The grandson of the fabled educator Elliot “Doc” Willard and nephew of Criminal Court Judge Benedict Willard and former Councilmember Cynthia Willard-Lewis, Willard, 30, hails from a politically active Gentilly family that “values community service.” He would be the first of this generation of Willards to seek public office. A graduate of Stuart Hall, Jesuit, and UNO, Willard currently serves as Senior Marketing and Communications Manager at Fluence Analytics, a technology start-up based in New Orleans. He is also a member of the New Orleans Coalition, the Seabrook Neighborhood Association, and is a board member of Jason’s House which assists with low-cost housing for men following their rehabilitation from chemical dependency.

While Willard is not yet prepared to formally announce his candidacy, he is lining up political endorsements and financial support. “Qualifying is still months away. Just because candidates in other races are announcing now, I will wait,” Willard said.

A graduate of St. Augustine High School, Harvard University and Tulane’s A.B Freeman School of Business, Green is a long time real estate management entrepreneur who has been very active in government. Former chief of staff to Congressman William Jefferson, Green also served on the senior staff of Mayor Marc Morial as Executive Assistant for Economic Development. He was President of the New Orleans Regional Business Park, Chairman of the Good Work Network, and is a former member of the City Planning Commission. Green currently chairs the New Orleans Council on Aging and the Action Empowerment Network in the 7th Ward. He is Vice Chairman of the Non-Flood Protection Asset Management Authority, serves on the city’s Industrial Development Board and is a Silverback Society mentor.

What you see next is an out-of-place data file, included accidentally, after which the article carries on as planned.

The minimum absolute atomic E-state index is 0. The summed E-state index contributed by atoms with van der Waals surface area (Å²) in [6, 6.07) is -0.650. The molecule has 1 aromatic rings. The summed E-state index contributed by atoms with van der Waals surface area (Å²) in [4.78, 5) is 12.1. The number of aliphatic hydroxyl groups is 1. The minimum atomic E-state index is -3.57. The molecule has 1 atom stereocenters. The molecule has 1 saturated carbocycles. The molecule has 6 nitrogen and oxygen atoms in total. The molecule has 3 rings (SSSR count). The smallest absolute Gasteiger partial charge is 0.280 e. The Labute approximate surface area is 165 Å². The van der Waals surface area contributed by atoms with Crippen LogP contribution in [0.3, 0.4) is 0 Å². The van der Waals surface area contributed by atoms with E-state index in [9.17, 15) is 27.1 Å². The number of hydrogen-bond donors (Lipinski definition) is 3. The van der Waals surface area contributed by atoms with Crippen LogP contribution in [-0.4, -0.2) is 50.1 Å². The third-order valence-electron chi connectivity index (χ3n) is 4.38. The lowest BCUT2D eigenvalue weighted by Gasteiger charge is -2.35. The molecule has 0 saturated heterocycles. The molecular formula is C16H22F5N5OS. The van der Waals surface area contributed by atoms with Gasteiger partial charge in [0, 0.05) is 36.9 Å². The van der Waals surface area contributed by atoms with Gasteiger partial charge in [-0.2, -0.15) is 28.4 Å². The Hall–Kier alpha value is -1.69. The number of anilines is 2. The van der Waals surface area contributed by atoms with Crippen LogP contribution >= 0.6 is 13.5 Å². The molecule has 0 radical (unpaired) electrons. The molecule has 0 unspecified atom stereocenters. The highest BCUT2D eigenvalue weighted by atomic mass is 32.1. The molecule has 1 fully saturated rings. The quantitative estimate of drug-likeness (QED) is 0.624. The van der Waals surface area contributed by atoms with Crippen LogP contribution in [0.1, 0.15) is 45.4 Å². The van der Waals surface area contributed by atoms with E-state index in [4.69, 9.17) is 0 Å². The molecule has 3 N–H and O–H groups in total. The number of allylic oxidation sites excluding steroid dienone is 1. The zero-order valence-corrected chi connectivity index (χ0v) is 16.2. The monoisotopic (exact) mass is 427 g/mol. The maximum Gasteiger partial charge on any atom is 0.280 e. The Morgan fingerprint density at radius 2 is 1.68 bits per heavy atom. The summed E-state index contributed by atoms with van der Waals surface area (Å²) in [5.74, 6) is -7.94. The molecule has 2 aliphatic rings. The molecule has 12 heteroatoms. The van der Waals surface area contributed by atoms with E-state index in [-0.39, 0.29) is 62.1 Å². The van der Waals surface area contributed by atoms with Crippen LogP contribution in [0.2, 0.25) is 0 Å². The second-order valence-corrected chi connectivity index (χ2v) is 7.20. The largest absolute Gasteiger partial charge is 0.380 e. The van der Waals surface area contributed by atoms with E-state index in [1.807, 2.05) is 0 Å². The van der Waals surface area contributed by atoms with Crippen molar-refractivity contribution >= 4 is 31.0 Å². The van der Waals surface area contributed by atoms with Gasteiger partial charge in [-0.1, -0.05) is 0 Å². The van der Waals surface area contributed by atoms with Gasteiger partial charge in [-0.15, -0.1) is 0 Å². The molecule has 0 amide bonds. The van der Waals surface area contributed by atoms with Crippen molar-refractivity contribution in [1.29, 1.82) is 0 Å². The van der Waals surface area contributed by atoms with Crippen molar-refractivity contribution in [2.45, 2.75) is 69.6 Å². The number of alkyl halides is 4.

Green has run for office several times previously including against Cedric Richmond for Congress and for Councilmember At Large. He received 37 percent of the vote against incumbent Councilmember At Large Stacy Head in 2014. Later In 2014, he qualified for the District 97 special election against Joe Bouie but subsequently withdrew. The seat had become vacant when Jared Brossett was elected to the City Council.

With only two potential candidates so far, voters currently have an opportunity to consider a bright young professional with a familiar family name versus a seasoned entrepreneur who has spent decades working in and around government. Other candidates – including women – could still jump in before the August 8 qualifying deadline.

Danae Columbus, who has had a 30-year career in politics and public relations, offers her opinions on Thursdays. Her career includes stints at City Hall, the Dock Board and the Orleans Parish School Board and former clients such as District Attorney Leon Cannizzaro, City Council members Stacy Head and Jared Brossett, City Councilwoman-elect Helena Moreno, Foster Campbell, Lt. Gov. Jay Dardenne, former Sheriff Charles Foti and former Councilwoman Cynthia Hedge-Morrell.